Basic and Low-level Python Network Attacks [Video]
A penetration tester who only knows how to use tools written by others is limited to old techniques. Knowledge of a programming language will make you much more powerful. Python is the favorite choice for penetration testers because it combines simplicity and ease of use with advanced features.This course will commence by showing you how to get the Target and Attacker virtual machines running and properly networked together. You will learn how to connect to a server, and how to automate login requests. This will let you break into services by guessing PINs, and exploit blind vulnerabilities by observing time delays. You will also get your hands dirty and learn how to write custom scanning tools, so that you can send unusual patterns of packets to find and exploit hidden services. Next, you will learn how Web pages are delivered, and how to write your own tools to break into vulnerable websites. Some "blind" services don't return any useful information to guide attackers, but can still be exploited by measuring the time they take to respond. You will also be walked through an in depth understanding of the exact series of network packets required to connect to servers, you can perform many attacks that block traffic or misdirect it through the attacker's system. Using the Scapy library, you can then quickly make network tools, including clients and servers. This is the best way to learn exactly how networking works. Now that you understand normal networking, you can perform attacks that trick networks into sending data to the wrong destination, or refusing service to clients. Towards the end of the course, you will also learn to use these tools to make defenses that distract and confuse attackers, or that detect suspicious network activity.Style and Approach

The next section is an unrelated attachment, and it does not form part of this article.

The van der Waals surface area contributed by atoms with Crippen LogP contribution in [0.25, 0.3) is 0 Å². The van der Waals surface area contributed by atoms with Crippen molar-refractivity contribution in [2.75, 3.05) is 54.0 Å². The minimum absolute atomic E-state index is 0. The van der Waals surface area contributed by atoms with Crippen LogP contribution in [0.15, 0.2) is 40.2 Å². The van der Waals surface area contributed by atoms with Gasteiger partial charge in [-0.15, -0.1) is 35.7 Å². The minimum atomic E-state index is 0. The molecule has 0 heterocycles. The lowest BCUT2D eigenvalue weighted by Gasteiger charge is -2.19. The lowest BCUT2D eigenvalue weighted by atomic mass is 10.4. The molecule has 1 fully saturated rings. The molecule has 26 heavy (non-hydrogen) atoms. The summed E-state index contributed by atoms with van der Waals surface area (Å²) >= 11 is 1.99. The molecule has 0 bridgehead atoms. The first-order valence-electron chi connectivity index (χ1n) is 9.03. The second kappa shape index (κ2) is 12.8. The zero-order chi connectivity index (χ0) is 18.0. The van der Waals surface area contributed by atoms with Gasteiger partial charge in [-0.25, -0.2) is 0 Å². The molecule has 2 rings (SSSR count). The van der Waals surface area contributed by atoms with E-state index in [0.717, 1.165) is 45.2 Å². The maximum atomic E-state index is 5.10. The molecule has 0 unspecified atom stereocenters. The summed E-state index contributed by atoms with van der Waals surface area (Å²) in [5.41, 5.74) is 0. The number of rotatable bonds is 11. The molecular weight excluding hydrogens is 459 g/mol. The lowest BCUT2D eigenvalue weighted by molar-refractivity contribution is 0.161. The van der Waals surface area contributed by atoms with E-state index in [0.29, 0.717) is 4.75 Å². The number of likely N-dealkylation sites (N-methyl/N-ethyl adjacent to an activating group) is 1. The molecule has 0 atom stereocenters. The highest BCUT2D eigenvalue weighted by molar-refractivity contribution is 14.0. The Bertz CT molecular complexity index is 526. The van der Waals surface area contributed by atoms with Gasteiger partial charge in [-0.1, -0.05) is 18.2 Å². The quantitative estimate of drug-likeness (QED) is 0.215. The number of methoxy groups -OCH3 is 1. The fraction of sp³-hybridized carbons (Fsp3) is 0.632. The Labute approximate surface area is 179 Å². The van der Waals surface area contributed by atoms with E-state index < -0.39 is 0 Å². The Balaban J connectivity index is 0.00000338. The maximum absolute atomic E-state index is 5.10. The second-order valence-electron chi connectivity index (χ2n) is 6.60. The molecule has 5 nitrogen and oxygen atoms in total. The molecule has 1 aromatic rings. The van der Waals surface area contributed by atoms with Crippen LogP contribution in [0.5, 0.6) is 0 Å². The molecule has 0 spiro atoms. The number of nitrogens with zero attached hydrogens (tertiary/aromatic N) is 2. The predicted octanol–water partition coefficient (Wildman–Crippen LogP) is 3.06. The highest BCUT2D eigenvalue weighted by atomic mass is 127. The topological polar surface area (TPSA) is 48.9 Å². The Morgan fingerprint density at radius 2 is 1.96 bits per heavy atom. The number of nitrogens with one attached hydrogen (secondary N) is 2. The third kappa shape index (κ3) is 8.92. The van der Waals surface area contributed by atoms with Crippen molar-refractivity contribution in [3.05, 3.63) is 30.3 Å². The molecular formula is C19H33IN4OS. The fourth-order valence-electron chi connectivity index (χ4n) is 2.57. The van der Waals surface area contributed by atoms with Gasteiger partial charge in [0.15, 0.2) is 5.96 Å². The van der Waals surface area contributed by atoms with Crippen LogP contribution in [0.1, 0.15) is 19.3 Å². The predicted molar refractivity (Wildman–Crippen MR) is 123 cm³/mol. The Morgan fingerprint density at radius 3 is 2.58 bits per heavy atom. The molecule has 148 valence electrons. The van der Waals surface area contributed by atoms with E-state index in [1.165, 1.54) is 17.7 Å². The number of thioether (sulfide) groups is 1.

The goal of this video course is to show you how you can quickly and easily make simple attack tools with Python, even if you have never programmed before.
|Course Length||2 hours 22 minutes|
|Date Of Publication||30 Aug 2017|